The operational business of RTL Group is headed by Thomas Rabe (Chief Executive Officer, CEO), Elmar Heggen (Chief Operating Officer, COO and Deputy CEO) and Björn Bauer (Chief Financial Officer, CFO).[55] Together they form the executive committee of RTL Group S.A.,[56] which is supported by the group management committee and operations management committee. The management boards of RTL Group are based in Luxembourg and Cologne, Germany.[2]

Corporate centre

The headquarters of RTL Group, according to trade law, is located in the so-called "RTL City", which is located at Boulevard Pierre Frieden in the Kirchberg quarter in the north-east of Luxembourg City.[57] Bertelsmann initially planned to sell the complex and lease it back in 2017[58] but ultimately decided to delay the transaction for an indefinite period.[59] Besides the Luxembourg headquarters, there is another corporate centre located in the Cologne borough of Deutz, North Rhine-Westphalia.[2]

Key figures

In the 2019 financial year, RTL Group generated revenue of around €6.7 billion with a profit of €1.1 billion.[60] The revenue mainly came from advertising (44% television, 4% radio), content production (22%), digital activities (16%) and platform businesses (6%).[3] RTL Group generated 32% of its revenue in Germany, 22% in France, 16% in the United States, 8% in the Netherlands, 4% in Great Britain and 3% in Belgium.[3][7]


RTL Group operates television channels, radio stations, streaming platforms, content production, a range of digital services and advertising sales. All of its business activities are assigned to 14 areas. The main segments of RTL Group are Mediengruppe RTL Deutschland, Groupe M6, Fremantle and RTL Nederland. We Are Era, RTL Hungary, RTL Luxembourg, SpotX and other businesses all fall into the "others" segment, as does the Group's minority interest in Atresmedia, a leading Spanish media company.[61]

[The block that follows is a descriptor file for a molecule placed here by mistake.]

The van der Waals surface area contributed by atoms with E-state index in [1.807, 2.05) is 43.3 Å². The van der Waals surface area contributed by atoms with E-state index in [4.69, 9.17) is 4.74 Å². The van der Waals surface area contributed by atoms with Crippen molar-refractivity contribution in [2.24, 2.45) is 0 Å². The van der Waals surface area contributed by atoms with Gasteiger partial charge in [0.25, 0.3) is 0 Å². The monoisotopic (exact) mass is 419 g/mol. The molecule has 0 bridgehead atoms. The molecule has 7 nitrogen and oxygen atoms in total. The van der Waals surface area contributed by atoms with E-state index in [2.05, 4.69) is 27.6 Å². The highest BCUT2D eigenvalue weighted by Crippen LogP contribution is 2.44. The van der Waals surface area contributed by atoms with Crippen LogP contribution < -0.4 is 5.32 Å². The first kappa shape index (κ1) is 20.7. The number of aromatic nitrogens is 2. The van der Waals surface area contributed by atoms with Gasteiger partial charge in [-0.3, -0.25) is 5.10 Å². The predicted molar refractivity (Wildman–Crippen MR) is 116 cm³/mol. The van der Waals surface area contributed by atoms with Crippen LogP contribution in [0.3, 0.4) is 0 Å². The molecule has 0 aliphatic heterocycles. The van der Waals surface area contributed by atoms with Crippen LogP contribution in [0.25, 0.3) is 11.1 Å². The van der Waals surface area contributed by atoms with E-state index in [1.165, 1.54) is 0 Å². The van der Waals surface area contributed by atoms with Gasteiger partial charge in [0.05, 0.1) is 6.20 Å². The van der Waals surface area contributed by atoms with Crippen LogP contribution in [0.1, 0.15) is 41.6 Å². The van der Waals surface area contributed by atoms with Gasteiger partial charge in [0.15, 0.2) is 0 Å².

RTL Deutschland

RTL Deutschland is based in Cologne and operates the free-to-air channels RTL Television, VOX (entertainment), RTLup, RTL Nitro, VOXup, and ntv (news), along with holding a significant stake in RTLZWEI. Most of these channels have Austrian and Swiss versions for the insertion of nation-specific advertising. It also offers pay-TV channels such as RTL Crime, RTL Living, RTL Passion and GEO Television. The company additionally operates a streaming service under the name RTL+ (formerly TV Now).

Advertising space for RTL Deutschland is sold by the advertising company Ad Alliance, which also works with other Bertelsmann companies and further partners. RTL Deutschland is also part of Bertelsmann's Content Alliance.

Groupe M6

The headquarters of the Groupe M6 media holding company are located in Neuilly-sur-Seine in Paris. The company operates the television channels 6ter, M6 and W9, the channels Paris Première and Téva, as well as children's channel Gulli.[62] These channels are joined by radio stations such as RTL Radio France and Fun Radio and the streaming service 6play. Salto, a joint streaming service by France Télévisions, Groupe M6 and TF1,[63] is currently in its test phase.[64] Groupe M6 subsidiaries M6 Film, M6 Studio, SND and Studio 89 Productions are among the best-known production and film rights companies in the French-speaking world. Although RTL Group only owns a minority interest in Groupe M6, it controls the listed company and consolidates it in its balance sheet. On 18 May 2021, Groupe M6 and Groupe TF1 announced that they had begun negotiations to merge.[65] On 16 September 2022, the merger was officially abandoned.[66] On September 22, 2022, Thomas Rabe, CEO of RTL Group's parent company, Bertelsmann confirmed that Groupe M6 is up for sale, after the failed merger with TF1 Group.[67] On October 3, 2022, RTL Group confirmed that they wouldn't be selling their stake in Groupe M6.[68]